Benedict, like most of the church leadership, did not grasp the gravity of the problem and acted slowly to weed out and punish abusers. Recent revelations indicated that in the 1970s he protected at least one priest alleged to have assaulted a child, and as head of the office that enforces doctrine, the Congregation for the Doctrine of the Faith, he would have been familiar with widespread allegations.
As pope, Benedict took a number of actions, including meeting with victims and ordering guidelines to hold priests accountable. But victims and their advocates contend that a lot more needs to be done and argue that the church has yet to adequately atone.
Many American Catholics were also dismayed by Benedict’s decision to crack down on the organization that oversees the leading U.S. orders of nuns, which the Vatican accused of straying from orthodox doctrine, and to censure liberal female theologians.
“That has done so much to alienate women and harm the future of the church,” Christiansen said.
Despite growth in Africa and Asia, the Vatican hierarchy remains dominated by Europeans who have kept a tight hold on major theological decisions. Europeans also dominate the College of Cardinals, all of whose members have been appointed by either Benedict or John Paul II, and are likely to have the most influence in choosing Benedict’s successor.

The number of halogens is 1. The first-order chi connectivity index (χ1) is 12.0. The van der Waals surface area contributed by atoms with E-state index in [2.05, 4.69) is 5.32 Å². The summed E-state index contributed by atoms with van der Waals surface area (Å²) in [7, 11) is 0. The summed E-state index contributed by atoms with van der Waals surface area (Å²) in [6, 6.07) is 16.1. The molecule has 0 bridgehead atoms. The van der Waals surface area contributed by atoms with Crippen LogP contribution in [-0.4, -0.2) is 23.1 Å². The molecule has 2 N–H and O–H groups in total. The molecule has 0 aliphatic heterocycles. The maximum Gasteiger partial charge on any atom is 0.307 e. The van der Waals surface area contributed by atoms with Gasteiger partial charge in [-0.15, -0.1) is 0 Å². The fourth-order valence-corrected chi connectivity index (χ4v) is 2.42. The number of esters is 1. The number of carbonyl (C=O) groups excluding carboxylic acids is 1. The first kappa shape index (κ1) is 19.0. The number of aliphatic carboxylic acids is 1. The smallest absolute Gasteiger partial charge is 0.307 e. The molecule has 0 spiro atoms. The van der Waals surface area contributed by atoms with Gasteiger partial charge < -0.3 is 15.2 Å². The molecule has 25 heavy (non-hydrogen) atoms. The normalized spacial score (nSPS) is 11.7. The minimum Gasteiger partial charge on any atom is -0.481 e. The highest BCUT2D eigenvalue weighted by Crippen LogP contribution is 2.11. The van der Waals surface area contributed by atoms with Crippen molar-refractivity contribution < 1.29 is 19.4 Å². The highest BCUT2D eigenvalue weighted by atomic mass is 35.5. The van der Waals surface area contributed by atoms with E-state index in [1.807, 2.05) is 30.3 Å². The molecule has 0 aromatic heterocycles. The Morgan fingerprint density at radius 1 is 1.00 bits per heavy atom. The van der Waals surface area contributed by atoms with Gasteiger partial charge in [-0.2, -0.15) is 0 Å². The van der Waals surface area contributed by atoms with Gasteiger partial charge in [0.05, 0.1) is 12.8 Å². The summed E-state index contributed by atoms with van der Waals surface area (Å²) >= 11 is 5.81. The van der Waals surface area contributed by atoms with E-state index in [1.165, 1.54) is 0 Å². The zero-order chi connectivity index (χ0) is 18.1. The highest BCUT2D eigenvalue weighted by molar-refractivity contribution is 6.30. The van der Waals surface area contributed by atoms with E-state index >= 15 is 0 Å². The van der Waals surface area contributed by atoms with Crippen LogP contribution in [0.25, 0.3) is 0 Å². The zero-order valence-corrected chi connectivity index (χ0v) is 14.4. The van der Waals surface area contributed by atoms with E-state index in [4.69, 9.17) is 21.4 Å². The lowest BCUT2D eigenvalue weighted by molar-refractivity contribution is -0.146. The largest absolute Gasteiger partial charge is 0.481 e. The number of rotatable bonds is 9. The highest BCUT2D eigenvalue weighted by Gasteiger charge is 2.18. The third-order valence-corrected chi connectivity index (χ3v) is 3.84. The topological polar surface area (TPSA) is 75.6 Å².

But the leadership under Benedict has not been impervious to the problems of the Third World. One encyclical, Caritas in Veritate, contained demands for economic reform to alleviate poverty, a stand that many Catholics found enormously progressive.
Still, the developing world was also the scenario of some of Benedict’s numerous gaffes that complicated the church’s mission. In Brazil in 2007, he seemed to suggest that the Spanish conquest of indigenous populations was what they wanted all along; en route to Africa in 2009, he suggested that use of condoms exacerbates the spread of AIDS. At one time or another, he managed to offend both Jews and Muslims _ the latter with deadly consequence, including attacks on churches in Muslim areas and the slaying of an Italian nun in Somalia.
In an attempt to repair any lasting damage to the church’s image, he apologized to both groups and, in 2006, made a historic trip to Turkey where he prayed in a mosque. The missteps and scandals — the most recent involving a butler who leaked secrets that exposed vicious backbiting and politicking within the Vatican — have often seemed a distraction to the church’s work and to Benedict’s legacy.
“He promoted the Gospel and taught us to reflect profoundly on theology and to better understand our faith,” Bishop Raul Vera of the Mexican city of Saltillo, said in an interview. “Unfortunately, we are facing a world with tremendous challenges, and as we try to confront those … we are left with a weakened church.”
Wilkinson, now stationed in Mexico City, was The Times’ Rome bureau chief from 2003 to 2008, and covered the last papal transition.